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April 29 2019
The Revolver Club
Written By The Revolver Club - April 29 2019
In the 1940s, Lucilla Pacheco was one of the few women on the Bombay jazz scene, playing in the all-star band of Mickey Correa at the Taj Mahal Hotel and with the Anglo-Indian band leader Ken Mac. She later joined the Hindi film industry and performed regularly with the arranger Anthony Gonsalves. But she isn’t remembered merely for being a woman in a man’s world. In the 1960s, she introduced Hindi films to their first electronic instrument: the Solovox.
Soon, she was accompanying films at the Metro theatre and, between shows, worked as a music demonstrator at the Furtado’s music store opposite. In an era when many people bought sheet music to play at home, Pacheco would perform the scores they contemplated purchasing, to show them how good the tunes could sound. It wasn’t long before she was invited to join Mickey Correa’s band, a legendary dance band that proved to be the nursery of the city’s best swing musicians over the next two decades. She then worked under the baton of such top-flight leaders as Ken Mac and Chic Chocolate.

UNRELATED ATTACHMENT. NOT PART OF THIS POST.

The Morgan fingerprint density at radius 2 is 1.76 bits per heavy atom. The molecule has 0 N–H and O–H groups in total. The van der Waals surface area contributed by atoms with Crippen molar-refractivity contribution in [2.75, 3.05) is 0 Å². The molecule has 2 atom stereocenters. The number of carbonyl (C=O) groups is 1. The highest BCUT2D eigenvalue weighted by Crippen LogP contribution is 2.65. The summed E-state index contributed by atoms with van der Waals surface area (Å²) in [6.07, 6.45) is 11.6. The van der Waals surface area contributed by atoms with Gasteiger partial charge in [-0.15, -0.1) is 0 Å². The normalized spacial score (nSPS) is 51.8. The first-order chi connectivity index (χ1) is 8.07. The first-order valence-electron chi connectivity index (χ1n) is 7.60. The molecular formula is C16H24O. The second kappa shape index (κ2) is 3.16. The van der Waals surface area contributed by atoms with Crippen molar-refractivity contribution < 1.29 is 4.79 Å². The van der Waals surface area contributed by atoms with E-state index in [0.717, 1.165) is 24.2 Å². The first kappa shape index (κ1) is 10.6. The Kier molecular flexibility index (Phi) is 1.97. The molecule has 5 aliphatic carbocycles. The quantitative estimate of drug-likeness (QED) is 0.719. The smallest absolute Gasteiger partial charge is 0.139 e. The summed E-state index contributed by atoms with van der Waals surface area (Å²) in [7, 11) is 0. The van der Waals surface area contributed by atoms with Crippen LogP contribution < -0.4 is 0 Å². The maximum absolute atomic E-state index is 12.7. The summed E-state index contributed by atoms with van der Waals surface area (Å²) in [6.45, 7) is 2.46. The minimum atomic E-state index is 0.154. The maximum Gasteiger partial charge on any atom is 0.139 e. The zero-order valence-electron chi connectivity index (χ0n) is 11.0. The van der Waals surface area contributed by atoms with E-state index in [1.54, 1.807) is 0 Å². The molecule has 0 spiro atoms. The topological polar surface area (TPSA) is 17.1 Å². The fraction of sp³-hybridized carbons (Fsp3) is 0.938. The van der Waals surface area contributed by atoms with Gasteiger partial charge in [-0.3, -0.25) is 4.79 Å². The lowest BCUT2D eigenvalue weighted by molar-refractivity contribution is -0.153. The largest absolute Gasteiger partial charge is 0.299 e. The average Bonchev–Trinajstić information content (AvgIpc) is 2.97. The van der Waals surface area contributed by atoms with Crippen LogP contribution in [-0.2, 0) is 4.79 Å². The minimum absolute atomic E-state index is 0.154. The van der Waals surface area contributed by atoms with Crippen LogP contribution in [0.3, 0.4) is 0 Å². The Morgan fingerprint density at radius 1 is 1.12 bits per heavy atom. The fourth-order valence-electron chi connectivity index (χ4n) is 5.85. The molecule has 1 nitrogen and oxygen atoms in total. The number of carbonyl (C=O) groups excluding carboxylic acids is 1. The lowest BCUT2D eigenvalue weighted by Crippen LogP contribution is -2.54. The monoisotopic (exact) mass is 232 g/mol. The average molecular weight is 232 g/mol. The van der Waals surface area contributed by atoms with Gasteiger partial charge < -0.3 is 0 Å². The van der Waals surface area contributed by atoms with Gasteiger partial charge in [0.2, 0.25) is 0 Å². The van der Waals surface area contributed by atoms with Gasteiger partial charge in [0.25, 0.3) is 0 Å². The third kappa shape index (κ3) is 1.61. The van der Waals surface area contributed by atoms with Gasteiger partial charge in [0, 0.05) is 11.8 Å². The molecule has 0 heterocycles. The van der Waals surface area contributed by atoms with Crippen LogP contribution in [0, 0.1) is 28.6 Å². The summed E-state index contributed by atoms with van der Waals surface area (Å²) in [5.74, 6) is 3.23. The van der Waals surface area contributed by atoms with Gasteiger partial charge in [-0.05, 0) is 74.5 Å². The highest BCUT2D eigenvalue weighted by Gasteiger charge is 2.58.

On the side, she was a regular member of the Bombay Swing Club “Ork”, an outfit that had been started by jazz musicians and fans at the end of 1948 to prove that jazz wasn’t merely dance music. The BSC aimed to be a “show-window of swing” that would allow musicians to demonstrate their talents to the best advantage and to spread the taste of this truly international language. She was a darling of both the crowds and the critics.